HOW much longer do we have to wait?

THIS week the Parliamentary and Health Service Ombudsman (PHSO) presented her findings regarding the injustice served out to women born in the 1950s by the Department of Work and Pensions (DWP) and consecutive Westminster governments regarding their state pensions ("SNP urge 'immediate' compensation following WASPI report, heraldscotland, March 21). Women born in the early 1950s had their state pension age increased without any notice from the DWP and the government of the day, plunging many into poverty and hardship. The findings have indicated a clear case of maladministration by the DWP, yet the DWP is refusing to recognise the finding. How dare they?

We are talking in excess of three million women across the UK, many of whom are now in their seventies. With the DWP not prepared to recognise and accept the findings, the PHSO has asked Parliament to intervene. So what can we Waspi (Women Against State Pension Inequality) women expect from politicians?

Even laying aside the looming Westminster election, MPs have a responsibility to the women who in many cases have lost thousands from their state pension pot due to the wait for what was rightly theirs. MPs and the Government must recognise this long-awaited report and support the Waspi women's call for compensation and justice.

Catriona C Clark, Falkirk.

Scotland's poverty fight

ACCORDING to the Child Poverty Action Group, child poverty is stable in Scotland but rising in the rest of the UK. It expects to see child poverty rates in Scotland falling as the latest data does not “yet include the full impact of the roll-out of the Scottish Child Payment and its increase to £25 per week in November 2022”.

Under successive Westminster governments, child poverty in the UK is much worse than in Denmark, Finland, Ireland or Norway and the Joseph Rowntree Foundation report in late January highlighted that "child poverty rates in Scotland (24%) remain much lower than those in England (31%) and Wales (28%)”.

At the same time as the Scottish Child Payment was doubled the Tory Government cut Universal Credit by the same amount while, in keeping with its new-found Thatcherite policies, Labour says it will maintain the two-child benefit cap.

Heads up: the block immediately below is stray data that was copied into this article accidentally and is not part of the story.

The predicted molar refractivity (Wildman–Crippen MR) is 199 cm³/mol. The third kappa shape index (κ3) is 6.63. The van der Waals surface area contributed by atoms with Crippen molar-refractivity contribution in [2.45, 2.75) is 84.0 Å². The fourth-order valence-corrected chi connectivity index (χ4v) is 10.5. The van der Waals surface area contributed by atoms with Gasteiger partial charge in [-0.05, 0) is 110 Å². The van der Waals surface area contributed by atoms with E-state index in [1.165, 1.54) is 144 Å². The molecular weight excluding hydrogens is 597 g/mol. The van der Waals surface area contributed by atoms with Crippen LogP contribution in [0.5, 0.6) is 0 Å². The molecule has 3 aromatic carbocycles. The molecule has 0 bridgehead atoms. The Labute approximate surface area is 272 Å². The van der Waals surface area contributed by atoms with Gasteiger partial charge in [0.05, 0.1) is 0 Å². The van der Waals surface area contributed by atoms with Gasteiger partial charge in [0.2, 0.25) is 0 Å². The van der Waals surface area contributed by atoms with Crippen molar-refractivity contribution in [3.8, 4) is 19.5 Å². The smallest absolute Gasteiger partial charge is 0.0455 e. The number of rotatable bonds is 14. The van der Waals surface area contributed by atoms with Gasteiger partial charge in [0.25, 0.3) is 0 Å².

Before the SNP came to power, the 10 poorest areas in the UK were all in Scotland. Now the 20 poorest areas in the UK are in England. Also, under the SNP, Scotland has continued the trend of outperforming the rest of the UK in delivering affordable housing by building 13.9 homes per 10,000 population last year, compared with only 8.0 in Wales and 9.7 in England.

Fuel poverty is not helped by the fact that, despite Scotland having vast surplus energy resources, our consumers continue to pay the highest daily energy standing charges in the UK while our renewable industries pay the highest grid connection charges in Europe, all thanks to Westminster’s failed energy polices.

Mary Thomas, Edinburgh.

Voting with my conscience

I FIND it somewhat ironic that the Scottish Government, which continually pontificates and preaches about its belief in tolerance and in "One Scotland" where everyone's views and beliefs are respected, is determined to support a bill to introduce buffer zones around abortion clinics, which will result in individuals reciting the Rosary, one of the most important prayers for Roman Catholics, either silently or overtly within a distance dictated by the Scottish Government, being subject to criminal charges (“New law will ban praying near Scots abortion clinics”, The Herald, March 18, and Letters, March 19, 20, 21 & 22). For me and many like me this appears to be a classic case of discrimination against my beliefs. Who is the Scottish Government to tell me and others where they can or cannot pray?